By Hamil R. Harris, Special to the AFRO

The sanctuary of Ebenezer African Methodist Episcopal Church in Fort Washington, Maryland, was filled with as the four top candidates for County Executive  participated  in a debate that took place exactly two weeks before the June 26th Democratic primary.

The debate was sponsored by Howard University radio (WHUR) and moderated by Harold Fisher, host of WHUR’s nightly show the Daily Drum. The forum featured State’s Attorney Angela Alsobrooks, former congresswoman Donna Edwards, former White House appointee Paul Monteiro and Maryland State Senator C. Anthony Muse.

Candidates for Prince George’s County Executive at the debate at Ebenezer AME Church in Fort Washington, Maryland.

The candidates spent most of their time answering questions verses debating each other in the areas of education, crime, economic development, housing and quality of life. But much of the excitement came from those seated in the pews in which the largest contingent were supporters for Alsobrooks dressed in lime green shirts and those for Muse wearing white shirts trimmed in red.

The Reverend Grainger Browing, senior pastor of Ebenezer, said that he was glad that the debate took place at his church for two reasons.

“First of all the church has always been the place for our political empowerment” Browning said. “Secondly I am glad that we are partnering with Black radio.  Sadly Black radio has been taken off the air and spaces like WHUR are vital.”

When Alsobrooks was asked how she would protect the children in the the wake of the school system scandal, she said the county needed to “better screen the people we hire,” and there must be a more “ aggressive,” effort to root out personnel involved in incidents.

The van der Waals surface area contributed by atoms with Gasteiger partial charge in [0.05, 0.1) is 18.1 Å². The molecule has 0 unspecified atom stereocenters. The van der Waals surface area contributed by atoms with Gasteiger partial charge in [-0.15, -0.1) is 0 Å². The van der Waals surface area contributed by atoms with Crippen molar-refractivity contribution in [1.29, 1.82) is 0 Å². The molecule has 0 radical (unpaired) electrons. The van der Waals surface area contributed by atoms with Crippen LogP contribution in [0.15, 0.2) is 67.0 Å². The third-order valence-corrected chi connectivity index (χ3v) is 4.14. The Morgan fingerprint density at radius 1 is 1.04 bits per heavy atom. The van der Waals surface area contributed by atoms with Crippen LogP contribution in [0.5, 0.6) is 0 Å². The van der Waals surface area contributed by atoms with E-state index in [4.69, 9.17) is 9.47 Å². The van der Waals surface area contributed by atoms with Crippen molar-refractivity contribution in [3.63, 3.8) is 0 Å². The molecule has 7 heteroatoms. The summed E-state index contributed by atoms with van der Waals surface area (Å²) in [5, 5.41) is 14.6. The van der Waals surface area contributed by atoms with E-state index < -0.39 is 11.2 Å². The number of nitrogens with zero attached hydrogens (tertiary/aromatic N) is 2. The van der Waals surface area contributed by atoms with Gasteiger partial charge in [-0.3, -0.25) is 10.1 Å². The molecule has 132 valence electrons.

Monteiro said more needs to be done.

“We need more accountability…how do you get a system with 900 teachers on (sick) leave,” he said.

Muse said transparency is key.  “We have to be honest.  We can’t sweep (problems) under the rug,” Muse told the crowd.  “We hide the problem we don’t deal with the problem.”

The most heated part of the forum came after several people asked Edwards about a Super PAC that has been  challenging Alsobrooks for accepting money from developers.  Alsobrooks held up campaign material that she said just isn’t true. She said she has not done anything wrong and that she  will talk with anyone for the good of the County, but in terms of National Harbor she said “ I didn’t have anything to do with the construction of  MGM.”

“I have delivered results for P.G. County. I have a record unblemished.”

Edwards challenged the moderator after someone challenged her over the Super Pac material, but she didn’t get a chance to respond. “He is challenging my integrity and I should be able to respond.”

After Alsobrooks shared her achievements in an effort to defend her ethics, other candidates also shared their career records.

Monteiro touted his record at the White House, running AmeriCorp and being Chief of Staff at Howard University. Muse said there are 16 thousand bills in Annapolis that has his name on them.  Edwards said during her years in Congress she fought for people across the country, but she also had to answer several questions from people about why she and her staff didn’t return constituent telephone calls.

Ebenezer Co-Pastor Joanne Browning, closed out the event in a prayer where she thanked God for “this divine moment,” that was made possible by those who “suffered, bled and died,” for African Americans to gain the right to vote.

Edwards left shortly after the event but in interviews with the AFRO, Monteiro, Muse and Alsobrooks spoke optimistically about the efforts going into the homestretch of the campaign.

Monteiro said, “From the beginning we have focused on people who don’t vote and they don’t vote because they don’t see an alternative that they want.”

Muse said, “It’s about having the experience of bringing this county together. I have authored 300 bills. I know the players I have been there.”

Alsobrooks told the AFRO, “We are ending the persuasion part of the campaign and we have two weeks to get our voters. What’s important is that at the end of this campaign people engage in this election.”